Tuesday, January 5, 2010

When Real Life meets Research

When I headed back home to my parents' house for winter break, I had grandiose plans for time spent in cemeteries and courthouses. I'd have a month off, and lots of free time, right?


I brought home all my physical records. (Remember, I've only been at this a year, so they pretty much all fit in a nice-sized tote bag.) I day-dreamed about days in Brooklyn repositories. Then, when I ended up having to do a major closet reorganization and drive my sister to Rhode Island to catch a plane, I started to get discouraged. I'd never have time to get to the courthouse! Why had I even bothered to haul all that stuff up here?

Fate. That's why. Small blessings and silver linings.

On Monday, while I was in RI with my sister, I got a phone call from my roommates. Pipes burst. Apartment flooded. Ceiling falling. Mold growing. (Not our pipes, the upstairs neighbors' pipes. In our apartment, we don't turn the heat off in freezing weather!)

One of the first things I realized was that, by some accident of fate - or some blessing, if God cares about genealogy, which I think He might - my irreplaceable original documents (my grandparents' baptismal certificates, engagement ring appraisal, school papers, etc.) and my replaceable copies of documents (birth, marriage, and death certificates ordered from archives) were safe in my parents' house, hundreds of miles from the scene of the disaster. (Oh yeah, most of my other important stuff wasn't there, either.) We had some other lucky breaks - the only bed that got hit was my air mattress, so no one should need to throw out a water-logged mattress - but all in all, it's a mess. I'll probably have to head back down there earlier than expected, so my last few days of hoped-for research time are probably a lost cause (though, not having a bed to call my own, if there's nothing I can do to help, it might not be worth it . . . I really don't know what to do when the clean-up is so beyond my skill level).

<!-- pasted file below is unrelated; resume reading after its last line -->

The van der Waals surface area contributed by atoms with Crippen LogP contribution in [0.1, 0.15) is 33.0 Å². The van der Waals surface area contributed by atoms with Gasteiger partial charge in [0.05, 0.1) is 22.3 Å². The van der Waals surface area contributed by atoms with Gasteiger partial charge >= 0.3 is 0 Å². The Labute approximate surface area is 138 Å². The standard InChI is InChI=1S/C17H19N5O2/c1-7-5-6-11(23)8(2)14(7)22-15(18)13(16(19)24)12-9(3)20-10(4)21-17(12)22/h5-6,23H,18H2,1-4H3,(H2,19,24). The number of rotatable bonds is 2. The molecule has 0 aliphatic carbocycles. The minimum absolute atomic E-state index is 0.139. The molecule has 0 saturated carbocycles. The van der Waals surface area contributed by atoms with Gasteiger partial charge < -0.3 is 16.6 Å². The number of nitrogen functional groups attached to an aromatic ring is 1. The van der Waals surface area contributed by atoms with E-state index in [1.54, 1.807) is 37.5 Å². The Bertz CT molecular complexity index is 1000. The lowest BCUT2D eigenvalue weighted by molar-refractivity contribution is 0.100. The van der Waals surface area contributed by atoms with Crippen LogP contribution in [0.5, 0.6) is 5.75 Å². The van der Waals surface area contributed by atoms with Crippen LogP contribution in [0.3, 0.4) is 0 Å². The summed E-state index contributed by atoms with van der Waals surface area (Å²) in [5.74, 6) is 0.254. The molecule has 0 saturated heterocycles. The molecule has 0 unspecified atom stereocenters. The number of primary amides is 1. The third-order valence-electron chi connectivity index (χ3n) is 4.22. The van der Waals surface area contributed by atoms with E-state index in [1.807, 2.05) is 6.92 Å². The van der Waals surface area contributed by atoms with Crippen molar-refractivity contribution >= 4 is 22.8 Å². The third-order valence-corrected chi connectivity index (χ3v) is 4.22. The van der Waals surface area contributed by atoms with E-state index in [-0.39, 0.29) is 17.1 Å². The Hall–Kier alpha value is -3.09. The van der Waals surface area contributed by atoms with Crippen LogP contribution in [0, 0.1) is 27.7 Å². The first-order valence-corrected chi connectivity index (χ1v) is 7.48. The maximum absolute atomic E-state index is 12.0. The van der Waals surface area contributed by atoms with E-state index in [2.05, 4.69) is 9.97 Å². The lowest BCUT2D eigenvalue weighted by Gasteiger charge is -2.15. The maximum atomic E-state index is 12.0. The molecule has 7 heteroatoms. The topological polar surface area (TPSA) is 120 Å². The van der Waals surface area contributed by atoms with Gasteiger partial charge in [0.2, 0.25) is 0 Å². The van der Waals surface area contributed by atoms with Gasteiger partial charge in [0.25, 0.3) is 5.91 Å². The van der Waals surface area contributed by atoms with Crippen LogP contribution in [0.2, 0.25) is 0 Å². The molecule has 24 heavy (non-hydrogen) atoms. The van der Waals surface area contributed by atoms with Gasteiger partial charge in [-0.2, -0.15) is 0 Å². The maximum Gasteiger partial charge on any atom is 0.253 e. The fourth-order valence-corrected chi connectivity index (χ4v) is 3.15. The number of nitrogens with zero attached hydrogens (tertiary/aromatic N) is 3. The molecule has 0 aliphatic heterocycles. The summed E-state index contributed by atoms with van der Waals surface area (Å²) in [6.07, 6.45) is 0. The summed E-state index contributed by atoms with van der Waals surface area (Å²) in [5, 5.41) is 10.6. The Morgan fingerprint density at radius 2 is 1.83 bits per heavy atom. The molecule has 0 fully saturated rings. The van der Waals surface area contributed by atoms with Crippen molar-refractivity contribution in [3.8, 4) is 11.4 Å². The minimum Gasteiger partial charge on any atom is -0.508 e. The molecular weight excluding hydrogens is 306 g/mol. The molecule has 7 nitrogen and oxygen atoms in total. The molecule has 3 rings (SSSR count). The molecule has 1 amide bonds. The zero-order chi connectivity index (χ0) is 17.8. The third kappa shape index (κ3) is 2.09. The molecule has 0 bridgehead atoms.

I'm telling myself, "See? This close call is proof that you should have all your original documents, at least, stored in archival-quality boxes," but then I hear me and I respond, "Who are you kidding? Archival storage offers some protection from the elements, and will offer a bit of a buffer zone before documents inside the boxes are reached by water, but we are not talking about a leaky faucet here. We're talking about a quantity of water that cascaded through the ceiling onto the first floor, then again through the floor/ceiling into the basement. We're talking about so much water that it brought parts of the ceiling down with it! You expect me to believe that cardboard would have withstood the deluge?" Not to knock archival-quality storage boxes, of course, but the fact is that nothing would have saved my records save not being in my apartment in the first place - which, thankfully, they weren't.

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